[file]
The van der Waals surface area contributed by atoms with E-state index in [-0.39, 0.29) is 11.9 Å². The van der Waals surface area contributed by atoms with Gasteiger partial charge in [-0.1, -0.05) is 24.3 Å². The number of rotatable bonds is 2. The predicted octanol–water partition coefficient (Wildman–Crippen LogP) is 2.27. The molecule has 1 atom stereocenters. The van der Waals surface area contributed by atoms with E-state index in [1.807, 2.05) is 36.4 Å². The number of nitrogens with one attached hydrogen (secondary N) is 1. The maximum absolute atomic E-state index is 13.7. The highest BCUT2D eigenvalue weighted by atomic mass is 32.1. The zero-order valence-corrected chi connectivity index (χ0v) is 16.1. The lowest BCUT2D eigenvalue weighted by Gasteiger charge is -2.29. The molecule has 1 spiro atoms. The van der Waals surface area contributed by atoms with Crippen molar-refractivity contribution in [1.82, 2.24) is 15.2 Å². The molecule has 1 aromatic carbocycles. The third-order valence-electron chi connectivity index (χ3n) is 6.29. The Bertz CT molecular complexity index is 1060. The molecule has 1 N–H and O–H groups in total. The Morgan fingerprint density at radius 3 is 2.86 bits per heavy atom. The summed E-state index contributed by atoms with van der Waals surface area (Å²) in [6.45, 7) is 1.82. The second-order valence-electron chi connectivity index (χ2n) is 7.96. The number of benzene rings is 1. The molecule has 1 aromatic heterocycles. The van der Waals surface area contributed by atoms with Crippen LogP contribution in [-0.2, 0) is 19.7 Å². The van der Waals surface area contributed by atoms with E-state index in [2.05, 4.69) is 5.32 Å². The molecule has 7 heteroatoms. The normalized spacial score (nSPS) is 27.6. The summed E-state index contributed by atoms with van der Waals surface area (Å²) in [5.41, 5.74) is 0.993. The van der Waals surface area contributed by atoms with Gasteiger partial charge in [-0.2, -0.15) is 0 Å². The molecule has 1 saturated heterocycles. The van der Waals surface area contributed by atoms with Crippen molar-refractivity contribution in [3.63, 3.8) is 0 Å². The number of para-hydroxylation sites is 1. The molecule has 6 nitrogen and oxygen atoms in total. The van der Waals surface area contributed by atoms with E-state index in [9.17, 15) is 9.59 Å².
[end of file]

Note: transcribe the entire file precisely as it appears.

The van der Waals surface area contributed by atoms with E-state index in [-0.39, 0.29) is 11.9 Å². The van der Waals surface area contributed by atoms with Gasteiger partial charge in [-0.1, -0.05) is 24.3 Å². The number of rotatable bonds is 2. The predicted octanol–water partition coefficient (Wildman–Crippen LogP) is 2.27. The molecule has 1 atom stereocenters. The van der Waals surface area contributed by atoms with E-state index in [1.807, 2.05) is 36.4 Å². The number of nitrogens with one attached hydrogen (secondary N) is 1. The maximum absolute atomic E-state index is 13.7. The highest BCUT2D eigenvalue weighted by atomic mass is 32.1. The zero-order valence-corrected chi connectivity index (χ0v) is 16.1. The lowest BCUT2D eigenvalue weighted by Gasteiger charge is -2.29. The molecule has 1 spiro atoms. The van der Waals surface area contributed by atoms with Crippen molar-refractivity contribution in [1.82, 2.24) is 15.2 Å². The molecule has 1 aromatic carbocycles. The third-order valence-electron chi connectivity index (χ3n) is 6.29. The Bertz CT molecular complexity index is 1060. The molecule has 1 N–H and O–H groups in total. The Morgan fingerprint density at radius 3 is 2.86 bits per heavy atom. The summed E-state index contributed by atoms with van der Waals surface area (Å²) in [6.45, 7) is 1.82. The second-order valence-electron chi connectivity index (χ2n) is 7.96. The number of benzene rings is 1. The molecule has 1 aromatic heterocycles. The van der Waals surface area contributed by atoms with Crippen LogP contribution in [-0.2, 0) is 19.7 Å². The van der Waals surface area contributed by atoms with E-state index in [2.05, 4.69) is 5.32 Å². The molecule has 7 heteroatoms. The normalized spacial score (nSPS) is 27.6. The summed E-state index contributed by atoms with van der Waals surface area (Å²) in [5.41, 5.74) is 0.993. The van der Waals surface area contributed by atoms with Gasteiger partial charge in [-0.2, -0.15) is 0 Å². The molecule has 1 saturated heterocycles. The van der Waals surface area contributed by atoms with Crippen molar-refractivity contribution in [3.63, 3.8) is 0 Å². The number of para-hydroxylation sites is 1. The molecule has 6 nitrogen and oxygen atoms in total. The van der Waals surface area contributed by atoms with E-state index in [9.17, 15) is 9.59 Å².